By Harry Keller
Editor, Science Education
Consider that the board of trustees of a university must be conservative or else that university will not endure. They’re supposed to take the long view and to continue to do things as they have been done for decades or even centuries. Contrast that attitude with corporate America’s narrow focus on next quarter’s results much to our national detriment. Ordinarily, I’d say that the university is making the better decision.
However, these are not ordinary times. For hundreds of years, higher education has, at its root, remained fairly constant. Students live at a university, attend classes given by sages, take tests, and have a social life that they’re unlikely to repeat later in life. The university was intended to be a place apart designed to imbue young adults with certain ideas without the distractions of living in society.
The Internet now threatens that ages-old constant in a manner not previously seen even with the impact of highways, automobiles, radio, and television. Most of us would agree that the hope exists for a better education world based on broadband communication. We are seeing some experimentation with these ideas in universities now but not too much. There’s been lots of paper saving and some bureaucracy trimming. Some institutions now deliver online courses. For example, Troy University located in an out-of-the-way area of Alabama makes most of its income from online courses including a contract with eArmyU.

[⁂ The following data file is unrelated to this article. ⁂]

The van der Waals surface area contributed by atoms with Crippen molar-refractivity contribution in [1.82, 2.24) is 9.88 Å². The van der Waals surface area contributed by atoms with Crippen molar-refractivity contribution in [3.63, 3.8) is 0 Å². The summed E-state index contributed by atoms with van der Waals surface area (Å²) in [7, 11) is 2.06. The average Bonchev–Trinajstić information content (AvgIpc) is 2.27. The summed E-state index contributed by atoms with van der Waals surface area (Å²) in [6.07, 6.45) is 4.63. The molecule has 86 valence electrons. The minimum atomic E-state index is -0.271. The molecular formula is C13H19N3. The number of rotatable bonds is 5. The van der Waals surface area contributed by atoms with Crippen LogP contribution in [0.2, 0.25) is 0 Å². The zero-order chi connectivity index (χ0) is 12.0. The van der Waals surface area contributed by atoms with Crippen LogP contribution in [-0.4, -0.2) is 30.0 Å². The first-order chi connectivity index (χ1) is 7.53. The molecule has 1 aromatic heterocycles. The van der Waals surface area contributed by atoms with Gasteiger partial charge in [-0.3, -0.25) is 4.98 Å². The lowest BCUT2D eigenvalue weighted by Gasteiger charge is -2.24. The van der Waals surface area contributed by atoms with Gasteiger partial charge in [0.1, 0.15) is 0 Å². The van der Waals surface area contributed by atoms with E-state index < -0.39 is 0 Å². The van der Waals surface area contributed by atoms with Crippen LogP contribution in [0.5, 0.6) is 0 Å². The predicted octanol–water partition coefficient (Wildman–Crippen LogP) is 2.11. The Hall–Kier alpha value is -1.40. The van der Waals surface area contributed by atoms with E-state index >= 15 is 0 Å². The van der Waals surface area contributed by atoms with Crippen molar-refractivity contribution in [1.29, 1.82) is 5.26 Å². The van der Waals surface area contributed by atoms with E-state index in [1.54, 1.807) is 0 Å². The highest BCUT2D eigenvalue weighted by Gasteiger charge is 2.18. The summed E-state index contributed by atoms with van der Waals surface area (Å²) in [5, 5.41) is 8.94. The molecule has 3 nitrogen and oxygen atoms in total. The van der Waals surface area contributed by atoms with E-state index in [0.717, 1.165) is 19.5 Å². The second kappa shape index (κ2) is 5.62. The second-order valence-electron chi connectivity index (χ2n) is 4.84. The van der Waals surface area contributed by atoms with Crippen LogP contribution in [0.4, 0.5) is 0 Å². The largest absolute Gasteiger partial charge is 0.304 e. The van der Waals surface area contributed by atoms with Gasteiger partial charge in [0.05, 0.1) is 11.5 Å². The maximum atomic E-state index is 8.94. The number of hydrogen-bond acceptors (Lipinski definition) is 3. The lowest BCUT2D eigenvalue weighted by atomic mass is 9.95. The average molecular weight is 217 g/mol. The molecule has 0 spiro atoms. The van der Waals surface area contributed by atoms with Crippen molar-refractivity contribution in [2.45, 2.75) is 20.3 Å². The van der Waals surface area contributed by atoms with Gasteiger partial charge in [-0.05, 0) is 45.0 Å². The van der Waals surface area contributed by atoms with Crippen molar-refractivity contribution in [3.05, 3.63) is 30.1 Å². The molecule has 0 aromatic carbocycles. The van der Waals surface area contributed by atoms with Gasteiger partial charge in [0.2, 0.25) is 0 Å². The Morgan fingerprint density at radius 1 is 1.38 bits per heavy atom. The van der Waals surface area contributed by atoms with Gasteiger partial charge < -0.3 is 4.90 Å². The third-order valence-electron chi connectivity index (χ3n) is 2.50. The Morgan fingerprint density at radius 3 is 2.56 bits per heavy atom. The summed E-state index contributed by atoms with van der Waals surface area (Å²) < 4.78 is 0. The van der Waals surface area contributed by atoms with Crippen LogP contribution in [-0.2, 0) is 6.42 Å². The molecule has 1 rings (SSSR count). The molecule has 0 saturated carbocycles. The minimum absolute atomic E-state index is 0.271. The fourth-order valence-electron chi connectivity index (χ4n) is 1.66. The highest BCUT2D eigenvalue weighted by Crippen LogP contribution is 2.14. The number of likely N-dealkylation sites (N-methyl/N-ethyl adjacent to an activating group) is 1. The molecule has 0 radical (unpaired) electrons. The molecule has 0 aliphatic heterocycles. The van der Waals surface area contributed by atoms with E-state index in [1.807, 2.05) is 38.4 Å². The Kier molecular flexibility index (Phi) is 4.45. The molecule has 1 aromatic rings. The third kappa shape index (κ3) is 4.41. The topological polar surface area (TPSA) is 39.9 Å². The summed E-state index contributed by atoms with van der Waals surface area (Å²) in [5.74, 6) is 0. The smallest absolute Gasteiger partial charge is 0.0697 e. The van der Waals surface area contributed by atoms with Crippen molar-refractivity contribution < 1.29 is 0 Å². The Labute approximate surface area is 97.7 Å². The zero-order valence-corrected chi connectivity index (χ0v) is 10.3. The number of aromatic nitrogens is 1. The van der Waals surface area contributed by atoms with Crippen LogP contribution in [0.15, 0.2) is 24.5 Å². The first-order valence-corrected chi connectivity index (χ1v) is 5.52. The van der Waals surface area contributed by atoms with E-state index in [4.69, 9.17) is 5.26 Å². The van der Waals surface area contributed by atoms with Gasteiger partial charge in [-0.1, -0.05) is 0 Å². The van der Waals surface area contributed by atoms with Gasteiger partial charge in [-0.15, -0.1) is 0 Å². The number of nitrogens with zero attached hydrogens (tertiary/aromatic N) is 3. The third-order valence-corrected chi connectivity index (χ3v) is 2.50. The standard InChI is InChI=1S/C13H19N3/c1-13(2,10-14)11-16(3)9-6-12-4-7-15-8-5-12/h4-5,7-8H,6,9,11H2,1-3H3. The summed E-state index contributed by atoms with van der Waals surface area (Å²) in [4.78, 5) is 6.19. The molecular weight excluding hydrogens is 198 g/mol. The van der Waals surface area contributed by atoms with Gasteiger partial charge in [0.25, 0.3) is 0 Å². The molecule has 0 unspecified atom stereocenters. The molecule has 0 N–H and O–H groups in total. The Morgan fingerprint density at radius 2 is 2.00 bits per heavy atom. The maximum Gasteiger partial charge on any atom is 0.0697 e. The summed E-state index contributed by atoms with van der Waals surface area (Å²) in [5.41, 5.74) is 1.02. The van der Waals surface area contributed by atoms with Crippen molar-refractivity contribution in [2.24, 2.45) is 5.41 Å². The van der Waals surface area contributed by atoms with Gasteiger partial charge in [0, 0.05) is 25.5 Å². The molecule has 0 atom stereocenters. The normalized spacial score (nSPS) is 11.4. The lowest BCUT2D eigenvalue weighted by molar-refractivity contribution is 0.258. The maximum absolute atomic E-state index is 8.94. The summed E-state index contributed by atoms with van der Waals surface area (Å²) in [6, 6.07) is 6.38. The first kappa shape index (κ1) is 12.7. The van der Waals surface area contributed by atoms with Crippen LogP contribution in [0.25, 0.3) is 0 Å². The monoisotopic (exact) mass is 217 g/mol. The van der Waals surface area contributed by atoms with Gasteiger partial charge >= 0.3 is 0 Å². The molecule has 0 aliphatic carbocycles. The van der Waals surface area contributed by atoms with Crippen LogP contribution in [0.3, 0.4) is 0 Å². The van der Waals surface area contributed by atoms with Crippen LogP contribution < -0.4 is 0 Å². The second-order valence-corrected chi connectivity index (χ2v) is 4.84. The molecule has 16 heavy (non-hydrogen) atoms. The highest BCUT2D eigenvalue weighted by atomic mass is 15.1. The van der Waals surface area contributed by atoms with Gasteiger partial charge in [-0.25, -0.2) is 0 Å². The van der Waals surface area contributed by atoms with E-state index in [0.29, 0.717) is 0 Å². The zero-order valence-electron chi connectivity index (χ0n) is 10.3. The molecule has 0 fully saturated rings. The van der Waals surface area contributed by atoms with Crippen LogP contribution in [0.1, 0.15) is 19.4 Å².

The online courses are taught by adjunct professors, a nice way to say that they were unappreciated and underpaid. The regular faculty, at least those with which I had contact, obstructed efforts to expand the online program. They were not interested in having that online sideshow invade their hallowed halls. As John Adsit suggests, they are very much wedded to the status quo.
Unless they’d like to end up like the music industry, universities had better make plans and investments today. Higher education is a very large industry with lots of money up for grabs. If established universities drop the ball, there are plenty of organizations ready to pick it up. Jim’s bias toward “electronic infrastructure,” etc. is exactly right. Furthermore, universities should be thinking like some planners in Detroit who are considering demolishing entire neighborhoods outside of the city and converting them back to farmland. As lecture halls and classrooms become disused, how should that space best be utilized? What will higher education look like in twenty years? That’s a short time in the history of many universities.
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